Some of you may know that Brittainy Cherry is one of my favorite authors. I’ve read almost all her books. However, there was one that had been on my TBR for a few years – namely “Loving Mr. Daniels” (the story was published back in 2014).
Somehow I didn’t really want to give it a go, probably because of two things: First, this is another YA/NA story, which I am not really a fan of because of the age gap between the protagonists and myself (I’m 40 btw). On the other hand, I was sceptical if this whole Forbidden Romance Trope is really my cup of tea. This story is about a teacher-student relationship (although both are about the same age at 19 and 22) and that is always a bit tricky.
So before I come to my book review, here is the blurb (Link to Goodreads):
To Whom it May Concern,
It was easy to call us forbidden and harder to call us soulmates. Yet I believed we were both. Forbidden soulmates.
When I arrived to Edgewood, Wisconsin I didn’t plan to find him. I didn’t plan to stumble into Joe’s bar and have Daniel’s music stir up my emotions. I had no clue that his voice would make my hurts forget their own sorrow. I had no idea that my happiness would remember its own bliss.
When I started senior year at my new school, I wasn’t prepared to call him Mr. Daniels, but sometimes life happens at the wrong time for all the right reasons.
Our love story wasn’t only about the physical connection. It was about family. It was about loss. It was about being alive. It was silly. It was painful. It was mourning. It was laughter. It was ours.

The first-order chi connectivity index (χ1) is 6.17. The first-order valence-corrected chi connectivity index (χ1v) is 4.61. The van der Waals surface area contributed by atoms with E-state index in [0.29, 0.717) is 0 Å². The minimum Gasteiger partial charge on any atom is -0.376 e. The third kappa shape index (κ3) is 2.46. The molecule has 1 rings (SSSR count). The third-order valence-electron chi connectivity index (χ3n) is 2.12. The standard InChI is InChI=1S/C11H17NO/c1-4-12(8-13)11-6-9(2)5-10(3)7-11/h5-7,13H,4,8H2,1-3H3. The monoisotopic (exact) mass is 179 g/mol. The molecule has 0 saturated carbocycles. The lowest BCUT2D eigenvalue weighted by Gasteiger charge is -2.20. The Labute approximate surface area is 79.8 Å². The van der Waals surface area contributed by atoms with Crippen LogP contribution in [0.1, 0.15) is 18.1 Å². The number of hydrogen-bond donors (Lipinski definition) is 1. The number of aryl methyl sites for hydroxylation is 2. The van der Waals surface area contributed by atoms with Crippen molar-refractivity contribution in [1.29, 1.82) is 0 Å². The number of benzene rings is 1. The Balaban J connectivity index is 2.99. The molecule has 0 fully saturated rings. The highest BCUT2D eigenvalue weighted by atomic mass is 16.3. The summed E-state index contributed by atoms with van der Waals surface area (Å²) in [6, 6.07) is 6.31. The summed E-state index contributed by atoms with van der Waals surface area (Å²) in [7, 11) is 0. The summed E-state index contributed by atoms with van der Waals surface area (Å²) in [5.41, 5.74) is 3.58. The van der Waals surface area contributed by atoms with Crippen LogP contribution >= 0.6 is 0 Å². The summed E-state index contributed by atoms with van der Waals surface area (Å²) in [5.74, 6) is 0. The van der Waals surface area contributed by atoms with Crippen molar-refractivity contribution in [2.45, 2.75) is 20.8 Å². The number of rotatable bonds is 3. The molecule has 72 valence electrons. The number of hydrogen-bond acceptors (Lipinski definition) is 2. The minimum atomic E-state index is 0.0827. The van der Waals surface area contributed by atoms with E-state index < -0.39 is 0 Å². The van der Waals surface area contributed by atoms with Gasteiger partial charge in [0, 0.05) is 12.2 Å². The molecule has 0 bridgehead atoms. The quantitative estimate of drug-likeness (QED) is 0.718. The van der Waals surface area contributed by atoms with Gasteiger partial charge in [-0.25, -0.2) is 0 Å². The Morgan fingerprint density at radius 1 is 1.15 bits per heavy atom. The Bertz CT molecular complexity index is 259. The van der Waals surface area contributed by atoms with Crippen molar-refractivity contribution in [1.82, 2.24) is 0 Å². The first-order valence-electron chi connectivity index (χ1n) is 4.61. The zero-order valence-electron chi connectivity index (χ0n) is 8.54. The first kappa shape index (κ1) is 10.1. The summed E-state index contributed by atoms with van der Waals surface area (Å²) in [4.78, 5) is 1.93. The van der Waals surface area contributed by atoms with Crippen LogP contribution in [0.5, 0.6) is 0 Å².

And for those reasons alone, I would never apologize for Loving Mr. Daniels.
To be honest, I had some problems with “Loving Mr. Daniels” and unfortunately that’s why I can’t give it more than three stars. Before reading this book, I was afraid that this student-teacher relationship is not my topic. And that turned out to be true. But regardless of that, I haven’t really been able to establish some kind of relationship with either of the two protagonists. Don’t get me wrong, they are both very likable and strong characters but somehow, it just didn’t click.
Besides, this book focuses very much on the topic of loss and one is constantly confronted with death by too many people than necessary for my taste. That was pretty sad and I have even found myself skipping some pages.
So, all in all, the story is not bad per se, but I could recommend you at least 11 other books written by Brittainy C. Cherry that I liked a lot more. So if this author might be new for you, start reading the four books of her “Element” Series or start with one of her standalones like “Disgrace” or “The Wreckage of Us”.